Fine Gråbøl presents What Kingdom, in conversation with Joanna Biggs

May 9th
McNally Jackson Seaport
RSVP Required — see below

An incandescent debut about young adults learning how to care for themselves — from within the limits of the psychiatric system.

"An incredibly moving and gripping novel . . . so sure-footed, clear, vibrating, like chiffon or a cigarette." —Olga Ravn, author of The Employees and My Work

In honest, crackling investigations of the psychiatric system and the young people trying to find their way, Gråbøl’s soaring debut offers a critique of institutionalization and an urgent recalibrating of the language and conceptions of care.

“I’m not inarticulate, but I leave language to the room around me,” says Fine Gråbøl’s nameless narrator as she dreams of furniture flickering to life in the room she occupies at a temporary psychiatric care unit for young adults. A chair that greets you, or shiny tiles of floor that follow a peculiar grammar of their own. Our narrator is obsessed with the way items rise up out of their thingness, assuming personalities and private motives. She also cannot sleep, and practices her daily routines with the urgency of survival – peeling a carrot, drinking prune juice – all an acutely calibrated exploration into having a home.

Structured as a series of intimate vignettes like those of Olga Ravn, What Kingdom thrums with the swirling voices of this shared home. Hector blares Michael Jackson from the recreation room and recalls a past in Peru when his psychoses were treated with exorcism. The town would shake the devil out of his small, teenage body before he was relocated to Denmark. Or Marie, who has lived in the temporary unit since she was eighteen, has no idea that her mother lives just four floors below in a permanent care unit.

Echoing the aching writings of Janet Frame on electroconvulsive therapy, or Linda Boström Knausgård’s mythical meditations on silence and mental health, Fine Gråbøl renders a delicate and deep uncoupling from the world.

"Rendered through recursion and fragmentation, the wholeness of What Kingdom is revealed like a jigsaw puzzle whose pieces are kept in a shoebox and turns out to have no edges. Somehow both warm and cool, Fine Gråbøl’s keenly observant prose suggests the affinities between phantasm, phenomena and what lies between. Bureaucracy and self-inflicted burns—the banal and the brutal—are reported with the same attenuated precision. Only an unreliable narrator could be trusted with this story. This book has gotten inside me, a guide for unexplored rooms and corridors." —Anne de Marcken, author of It Lasts Forever and Then It's Over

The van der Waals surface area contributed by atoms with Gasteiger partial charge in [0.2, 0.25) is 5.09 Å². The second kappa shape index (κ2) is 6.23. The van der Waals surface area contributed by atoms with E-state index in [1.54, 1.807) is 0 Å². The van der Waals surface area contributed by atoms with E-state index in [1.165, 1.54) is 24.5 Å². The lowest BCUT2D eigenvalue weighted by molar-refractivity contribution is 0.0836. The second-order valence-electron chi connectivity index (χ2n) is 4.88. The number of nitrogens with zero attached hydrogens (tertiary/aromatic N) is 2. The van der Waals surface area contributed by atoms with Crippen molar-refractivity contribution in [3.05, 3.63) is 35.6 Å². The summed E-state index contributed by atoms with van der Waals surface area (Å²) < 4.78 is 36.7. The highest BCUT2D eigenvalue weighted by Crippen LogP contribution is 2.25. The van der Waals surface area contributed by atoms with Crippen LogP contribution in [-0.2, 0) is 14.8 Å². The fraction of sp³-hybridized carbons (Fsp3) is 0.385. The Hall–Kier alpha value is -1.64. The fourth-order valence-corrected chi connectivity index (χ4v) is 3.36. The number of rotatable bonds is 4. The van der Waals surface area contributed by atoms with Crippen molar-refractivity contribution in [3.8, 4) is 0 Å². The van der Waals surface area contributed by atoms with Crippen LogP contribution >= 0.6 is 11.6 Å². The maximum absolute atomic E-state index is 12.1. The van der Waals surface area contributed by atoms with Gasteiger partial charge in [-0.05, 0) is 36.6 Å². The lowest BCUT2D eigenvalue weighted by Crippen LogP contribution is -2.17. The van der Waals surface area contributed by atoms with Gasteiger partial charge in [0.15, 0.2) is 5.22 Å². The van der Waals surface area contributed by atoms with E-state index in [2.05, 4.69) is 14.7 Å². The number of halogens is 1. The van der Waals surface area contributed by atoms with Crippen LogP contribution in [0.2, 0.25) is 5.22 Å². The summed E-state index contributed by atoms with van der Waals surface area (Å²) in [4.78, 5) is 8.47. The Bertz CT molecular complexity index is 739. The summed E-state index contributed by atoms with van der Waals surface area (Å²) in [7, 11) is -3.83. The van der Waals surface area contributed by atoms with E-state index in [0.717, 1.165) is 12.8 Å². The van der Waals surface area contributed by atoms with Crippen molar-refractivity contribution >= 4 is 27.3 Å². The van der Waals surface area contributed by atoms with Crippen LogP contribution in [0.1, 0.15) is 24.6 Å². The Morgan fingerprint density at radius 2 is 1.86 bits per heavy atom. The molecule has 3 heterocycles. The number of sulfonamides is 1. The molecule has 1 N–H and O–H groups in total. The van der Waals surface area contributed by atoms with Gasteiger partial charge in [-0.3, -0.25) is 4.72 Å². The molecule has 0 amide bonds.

"I was riveted by the attention to detail – it demands our attention, in return; the objective way the narrator perceives the confined world she lives in, without a trace of self-pity, compels us to know she is speaking the truth. There is an urgent need for the system to be changed, for an individual to be listened to, not just dealt with. This book makes us listen.” –Celia Paul, author of Self-Portrait and Letters to Gwen John

What Kingdom is Danish writer Fine Gråbøl’s (b. 1992) debut novel. She has previously published Bone-marrow Lavender, together with the poetry collective Blod, Måne, Søndag. What Kingdom is inspired by Gråbøl’s own experiences with psychiatric care. It won Denmark’s most prestigious award for debut fiction, Bogforum’s Debutantpris.




Joanna Biggs is a writer, a senior editor at Harper’s Magazine, and the author of A Life of One’s Own: Nine Women Writers Begin Again, which was a finalist for the National Award for Arts Writing. Biggs has written for the London Review of Books, where she worked for fifteen years, the New Yorker, the New York Review of Books, the New York Times, Harper’s, the Nation, the New Republic, Bookforum, Granta, the Financial Times, the Guardian, the Observer and the Sunday Times. Biggs was a recipient of a grant from the Robert B. Silvers Foundation in 2020, and part of the inaugural cohort at the Willa Cather Writers’ Residency in Red Cloud, Nebraska in 2023. Biggs's first book, All Day Long: A Portrait of Britain at Work, came out in 2015 with Serpent’s Tail. In 2017, Biggs co-founded Silver Press to publish feminist writers, including Audre Lorde, Leonora Carrington, Nell Dunn, Chantal Akerman and M. NourbeSe Philip.




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